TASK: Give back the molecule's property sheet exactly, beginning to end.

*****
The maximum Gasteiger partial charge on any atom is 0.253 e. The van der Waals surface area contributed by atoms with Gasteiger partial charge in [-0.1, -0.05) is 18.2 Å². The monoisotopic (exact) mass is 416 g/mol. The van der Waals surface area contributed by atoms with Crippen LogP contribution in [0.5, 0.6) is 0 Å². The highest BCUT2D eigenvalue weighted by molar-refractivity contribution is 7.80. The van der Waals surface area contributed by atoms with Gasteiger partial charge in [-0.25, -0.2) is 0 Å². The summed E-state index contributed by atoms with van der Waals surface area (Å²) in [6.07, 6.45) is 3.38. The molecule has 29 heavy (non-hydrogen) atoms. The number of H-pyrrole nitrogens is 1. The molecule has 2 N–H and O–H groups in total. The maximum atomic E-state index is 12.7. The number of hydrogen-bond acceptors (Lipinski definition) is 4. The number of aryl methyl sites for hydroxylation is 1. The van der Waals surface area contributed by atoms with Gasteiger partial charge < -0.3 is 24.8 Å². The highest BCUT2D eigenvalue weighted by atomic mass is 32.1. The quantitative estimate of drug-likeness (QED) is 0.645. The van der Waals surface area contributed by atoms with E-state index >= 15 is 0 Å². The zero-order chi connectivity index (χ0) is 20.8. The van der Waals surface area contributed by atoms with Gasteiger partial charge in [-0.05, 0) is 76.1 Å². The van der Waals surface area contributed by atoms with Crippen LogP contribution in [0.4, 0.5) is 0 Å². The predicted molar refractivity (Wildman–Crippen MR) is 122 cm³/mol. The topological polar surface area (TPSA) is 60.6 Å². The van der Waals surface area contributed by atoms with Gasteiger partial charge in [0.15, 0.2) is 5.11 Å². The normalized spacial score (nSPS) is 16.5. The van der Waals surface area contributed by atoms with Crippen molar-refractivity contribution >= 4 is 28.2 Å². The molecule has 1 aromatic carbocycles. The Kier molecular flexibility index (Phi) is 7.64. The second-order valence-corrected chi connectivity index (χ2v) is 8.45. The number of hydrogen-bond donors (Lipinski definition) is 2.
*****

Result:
The maximum Gasteiger partial charge on any atom is 0.253 e. The van der Waals surface area contributed by atoms with Gasteiger partial charge in [-0.1, -0.05) is 18.2 Å². The monoisotopic (exact) mass is 416 g/mol. The van der Waals surface area contributed by atoms with Crippen LogP contribution in [0.5, 0.6) is 0 Å². The highest BCUT2D eigenvalue weighted by molar-refractivity contribution is 7.80. The van der Waals surface area contributed by atoms with Gasteiger partial charge in [-0.25, -0.2) is 0 Å². The summed E-state index contributed by atoms with van der Waals surface area (Å²) in [6.07, 6.45) is 3.38. The molecule has 29 heavy (non-hydrogen) atoms. The number of H-pyrrole nitrogens is 1. The molecule has 2 N–H and O–H groups in total. The maximum atomic E-state index is 12.7. The number of hydrogen-bond acceptors (Lipinski definition) is 4. The number of aryl methyl sites for hydroxylation is 1. The van der Waals surface area contributed by atoms with Gasteiger partial charge < -0.3 is 24.8 Å². The highest BCUT2D eigenvalue weighted by atomic mass is 32.1. The quantitative estimate of drug-likeness (QED) is 0.645. The van der Waals surface area contributed by atoms with E-state index >= 15 is 0 Å². The zero-order chi connectivity index (χ0) is 20.8. The van der Waals surface area contributed by atoms with Gasteiger partial charge in [-0.05, 0) is 76.1 Å². The van der Waals surface area contributed by atoms with Crippen LogP contribution in [0.4, 0.5) is 0 Å². The predicted molar refractivity (Wildman–Crippen MR) is 122 cm³/mol. The topological polar surface area (TPSA) is 60.6 Å². The van der Waals surface area contributed by atoms with Gasteiger partial charge in [0.15, 0.2) is 5.11 Å². The normalized spacial score (nSPS) is 16.5. The van der Waals surface area contributed by atoms with Crippen molar-refractivity contribution >= 4 is 28.2 Å². The molecule has 1 aromatic carbocycles. The Kier molecular flexibility index (Phi) is 7.64. The second-order valence-corrected chi connectivity index (χ2v) is 8.45. The number of hydrogen-bond donors (Lipinski definition) is 2.